2. Convert the certificate and certificate bundle to PEM:

    openssl x509 -inform PEM -in yourdomain.crt

    openssl x509 -inform PEM -in bundle.crt

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1  
This particular answer really helped me. Thanks Jonathan. For the record, yourdomain.crt is the public key, the certificate that you got from your provider, (could be a .cer too) –  user129206 Jun 11 '13 at 14:47
    
i keep getting an error WARNING: can't open config file: /etc/pki/tls/openssl.cnf –  t q Mar 25 at 0:51

Just for the record and anyone else who is trying to figure it out:

yourdomain.key -> terminal command: "sudo openssl rsa -in yourdomain.key -outform PEM -out yourdomain.pem" -> private key

yourdomain.crt -> public key

gd_bundle.crt -> certificate chain

and you're good to go :)

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OMG, I lost so many hours with problem, you just saved me! I purchased a RapidSSL certificate: the trick was to 1) convert the private key like you suggest here and 2) reverse the order of the certificates in the certificate chain provided by RapidSSL. Thanks! –  MiniQuark Jan 19 at 23:36
    
keeps asking me for a password but my rapidssl cert was made without one –  t q Mar 24 at 18:42
    
The sudo command will ask for an admin password, unless your account is set up to not require a password via a few different methods. Is that the password you're referring too? –  Jones Mar 26 at 0:00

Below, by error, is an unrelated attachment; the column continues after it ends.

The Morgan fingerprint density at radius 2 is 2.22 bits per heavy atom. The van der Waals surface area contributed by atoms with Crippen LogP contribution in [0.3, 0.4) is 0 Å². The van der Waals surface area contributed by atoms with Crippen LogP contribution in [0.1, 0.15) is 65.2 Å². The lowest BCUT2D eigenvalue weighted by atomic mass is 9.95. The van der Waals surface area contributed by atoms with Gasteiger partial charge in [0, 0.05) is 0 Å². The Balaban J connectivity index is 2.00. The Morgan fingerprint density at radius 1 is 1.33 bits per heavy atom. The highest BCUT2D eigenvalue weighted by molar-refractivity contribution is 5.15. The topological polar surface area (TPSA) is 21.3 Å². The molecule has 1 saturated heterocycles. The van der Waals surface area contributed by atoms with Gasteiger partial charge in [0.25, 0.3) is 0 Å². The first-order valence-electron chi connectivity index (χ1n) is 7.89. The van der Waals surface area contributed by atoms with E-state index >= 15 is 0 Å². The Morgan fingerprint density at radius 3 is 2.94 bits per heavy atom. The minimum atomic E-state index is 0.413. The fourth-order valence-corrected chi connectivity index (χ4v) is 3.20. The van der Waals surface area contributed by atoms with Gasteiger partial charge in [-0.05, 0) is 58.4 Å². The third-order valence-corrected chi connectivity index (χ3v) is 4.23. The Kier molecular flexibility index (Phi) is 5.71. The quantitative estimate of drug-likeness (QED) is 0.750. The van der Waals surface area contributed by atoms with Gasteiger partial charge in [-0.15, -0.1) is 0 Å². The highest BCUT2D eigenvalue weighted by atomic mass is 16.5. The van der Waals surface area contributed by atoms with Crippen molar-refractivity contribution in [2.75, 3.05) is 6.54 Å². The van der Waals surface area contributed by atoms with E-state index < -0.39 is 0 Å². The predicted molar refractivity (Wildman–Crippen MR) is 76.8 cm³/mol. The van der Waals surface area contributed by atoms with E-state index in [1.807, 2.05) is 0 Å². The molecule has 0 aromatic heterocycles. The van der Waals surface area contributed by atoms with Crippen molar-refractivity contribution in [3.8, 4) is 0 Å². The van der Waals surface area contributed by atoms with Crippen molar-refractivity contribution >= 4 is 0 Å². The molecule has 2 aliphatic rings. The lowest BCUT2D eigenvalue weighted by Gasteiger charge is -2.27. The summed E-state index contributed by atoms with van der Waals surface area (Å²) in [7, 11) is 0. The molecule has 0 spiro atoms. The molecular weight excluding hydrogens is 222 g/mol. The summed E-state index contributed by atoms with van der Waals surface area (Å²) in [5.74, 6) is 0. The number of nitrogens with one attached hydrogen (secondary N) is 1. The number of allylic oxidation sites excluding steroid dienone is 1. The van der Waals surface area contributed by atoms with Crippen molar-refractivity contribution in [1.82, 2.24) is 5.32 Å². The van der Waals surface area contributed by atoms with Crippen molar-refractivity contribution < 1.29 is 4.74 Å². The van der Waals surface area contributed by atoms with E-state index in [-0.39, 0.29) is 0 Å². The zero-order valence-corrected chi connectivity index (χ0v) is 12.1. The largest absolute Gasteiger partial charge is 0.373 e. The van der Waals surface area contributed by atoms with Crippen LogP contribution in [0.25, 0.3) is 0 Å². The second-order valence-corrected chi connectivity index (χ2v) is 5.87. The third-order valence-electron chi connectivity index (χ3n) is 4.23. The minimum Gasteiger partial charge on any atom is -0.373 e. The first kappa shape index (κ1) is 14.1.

up vote 18 down vote accepted

Looks like the issue was the way in which I was copying the contents of the key and certs into the AWS Management console. I was using an Ubuntu desktop running in Virtual Box on a Windows 7 desktop; copy and pasting the values from a gedit screen into the browser running on the Windows box. Once I opened the key and cert files on the same box as the web browser (Windows in this case) the certs went through just fine. I'm guessing some parts of the file aren't making it over correctly when using the shared clip board between Virtual Box client and host. Case closed.

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Can you accept your answer so people know it this has been resolved? –  Phil Sturgeon Oct 25 '12 at 5:12
1  
Odd, I thought I had already accepted that long ago... –  Felby Nov 27 '12 at 16:06

We found an alternate solution to this problem. We were having the same symptoms with the same error.

Then we tried reentering the pem codes one more time, but this time we made sure to hit enter one time and make sure the cursor was on a blank line at the end of each window. Then we saved it. IT WORKED.

This solved our problem, so it might solve it for others.

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One little gotcha. I'm using a Windows box (Win 7 Pro) and when I used the windows port of OpenSSL, the outputted files had Unix style end-of-line characters (LF).

I had to convert the file to Windows style (CRLF) for the uploading of the private key.